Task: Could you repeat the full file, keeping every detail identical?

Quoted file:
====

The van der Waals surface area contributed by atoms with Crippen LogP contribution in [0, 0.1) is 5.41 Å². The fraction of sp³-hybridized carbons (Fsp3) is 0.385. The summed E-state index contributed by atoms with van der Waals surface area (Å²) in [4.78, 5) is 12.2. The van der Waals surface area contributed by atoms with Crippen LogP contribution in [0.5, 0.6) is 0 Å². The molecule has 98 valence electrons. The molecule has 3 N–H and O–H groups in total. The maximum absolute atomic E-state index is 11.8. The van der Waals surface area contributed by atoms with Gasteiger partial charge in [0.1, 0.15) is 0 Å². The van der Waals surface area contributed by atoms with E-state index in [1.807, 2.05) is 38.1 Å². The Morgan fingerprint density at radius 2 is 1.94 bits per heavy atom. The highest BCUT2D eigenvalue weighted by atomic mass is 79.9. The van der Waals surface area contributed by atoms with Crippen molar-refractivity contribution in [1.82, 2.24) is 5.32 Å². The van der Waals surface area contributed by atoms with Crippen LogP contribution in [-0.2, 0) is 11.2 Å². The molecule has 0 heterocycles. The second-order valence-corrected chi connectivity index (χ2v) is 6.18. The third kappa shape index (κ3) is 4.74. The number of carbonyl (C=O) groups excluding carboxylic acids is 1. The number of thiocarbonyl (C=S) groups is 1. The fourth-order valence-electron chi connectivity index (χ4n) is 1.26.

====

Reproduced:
The van der Waals surface area contributed by atoms with Crippen LogP contribution in [0, 0.1) is 5.41 Å². The fraction of sp³-hybridized carbons (Fsp3) is 0.385. The summed E-state index contributed by atoms with van der Waals surface area (Å²) in [4.78, 5) is 12.2. The van der Waals surface area contributed by atoms with Crippen LogP contribution in [0.5, 0.6) is 0 Å². The molecule has 98 valence electrons. The molecule has 3 N–H and O–H groups in total. The maximum absolute atomic E-state index is 11.8. The van der Waals surface area contributed by atoms with Gasteiger partial charge in [0.1, 0.15) is 0 Å². The van der Waals surface area contributed by atoms with E-state index in [1.807, 2.05) is 38.1 Å². The Morgan fingerprint density at radius 2 is 1.94 bits per heavy atom. The highest BCUT2D eigenvalue weighted by atomic mass is 79.9. The van der Waals surface area contributed by atoms with Crippen molar-refractivity contribution in [1.82, 2.24) is 5.32 Å². The van der Waals surface area contributed by atoms with Crippen LogP contribution in [-0.2, 0) is 11.2 Å². The molecule has 0 heterocycles. The second-order valence-corrected chi connectivity index (χ2v) is 6.18. The third kappa shape index (κ3) is 4.74. The number of carbonyl (C=O) groups excluding carboxylic acids is 1. The number of thiocarbonyl (C=S) groups is 1. The fourth-order valence-electron chi connectivity index (χ4n) is 1.26.